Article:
sudo crontab -e

Append the following line to the bottom of the file and save it:

@weekly /usr/local/bin/gravity.sh

Now the ad list should always stay up-to-date if the Website it is being pulled from ever updates it.

Verify DNS Functionality

Set Clients To Use The Pi As Their DNS Server

From another device on the network, change your DNS server to point to the Raspberry Pi.  On the Mac, you can change this in the Advanced Network Preferences.

advanced net prefs

Then run the dig  command from that device.  Any ad servers on the list should point to the Raspberry Pi instead of the real address.

Run the dig  command on a Website you have never visited (just to ensure the response is not already cached).  In the example below, I dig a site that I have not been to and is not an ad server.

dig theupabcs.com

Take note of two things in the screen shot or the results below.

  1. the Website’s real address is shown
  2. the response time is 64ms.


Now, take a look at the results when I run the same command again.  Thanks to the caching we enabled, the response time is now 6ms; much better!  This happens because we set the option cache=10000  in the /etc/dnsmasq.conf  file.  This cache is stored in RAM and will be flushed whenever the service is restarted.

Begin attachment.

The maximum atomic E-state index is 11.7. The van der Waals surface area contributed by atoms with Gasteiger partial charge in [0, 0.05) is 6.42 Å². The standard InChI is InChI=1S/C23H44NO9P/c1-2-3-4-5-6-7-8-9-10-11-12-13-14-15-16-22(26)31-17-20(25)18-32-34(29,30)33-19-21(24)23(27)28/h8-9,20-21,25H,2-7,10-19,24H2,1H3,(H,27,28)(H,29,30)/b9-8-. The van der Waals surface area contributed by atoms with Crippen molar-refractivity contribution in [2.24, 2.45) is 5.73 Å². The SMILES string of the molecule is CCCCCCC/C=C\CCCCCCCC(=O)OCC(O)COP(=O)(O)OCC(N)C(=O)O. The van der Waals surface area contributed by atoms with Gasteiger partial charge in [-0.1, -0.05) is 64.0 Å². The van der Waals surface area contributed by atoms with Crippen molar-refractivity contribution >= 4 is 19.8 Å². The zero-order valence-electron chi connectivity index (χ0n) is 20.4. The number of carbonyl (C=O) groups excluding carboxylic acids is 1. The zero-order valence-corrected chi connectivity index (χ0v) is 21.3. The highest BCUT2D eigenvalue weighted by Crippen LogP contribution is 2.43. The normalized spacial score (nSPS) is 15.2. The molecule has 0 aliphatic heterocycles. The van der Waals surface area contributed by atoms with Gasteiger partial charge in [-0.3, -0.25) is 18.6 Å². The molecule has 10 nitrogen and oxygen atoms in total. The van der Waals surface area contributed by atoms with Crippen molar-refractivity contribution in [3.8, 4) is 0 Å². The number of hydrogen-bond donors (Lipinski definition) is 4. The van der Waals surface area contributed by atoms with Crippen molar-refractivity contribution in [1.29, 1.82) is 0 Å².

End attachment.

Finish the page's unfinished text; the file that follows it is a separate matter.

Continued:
Next, I dig  a site that is an ad server (and on the adList.conf  file), and the response gets answered by the Raspberry Pi, but the IP that gets returned is not the real IP address of the Website.  Instead, it is the IP address of the Raspberry Pi.

dig a-ads.com


Create A Webpage That Will Pose As the Ad URLs Website

Now that DNS is working and rerouting ad URLs to the Raspberry Pi, we can set up a blank Webpage that will be served (instead of responding with an error message).  After some more testing, I determined the response time is about the same whether you run the Web server or not, so you can decide wether or not to employ it.  However, if you want to replace the ad content with something else, you will want to have the server set up.  Plus, it seems better to serve something instead of continually erroring-out.

First, set up a lighttpd Web server.  The service basically just needs to be turned on and one line added to the config file.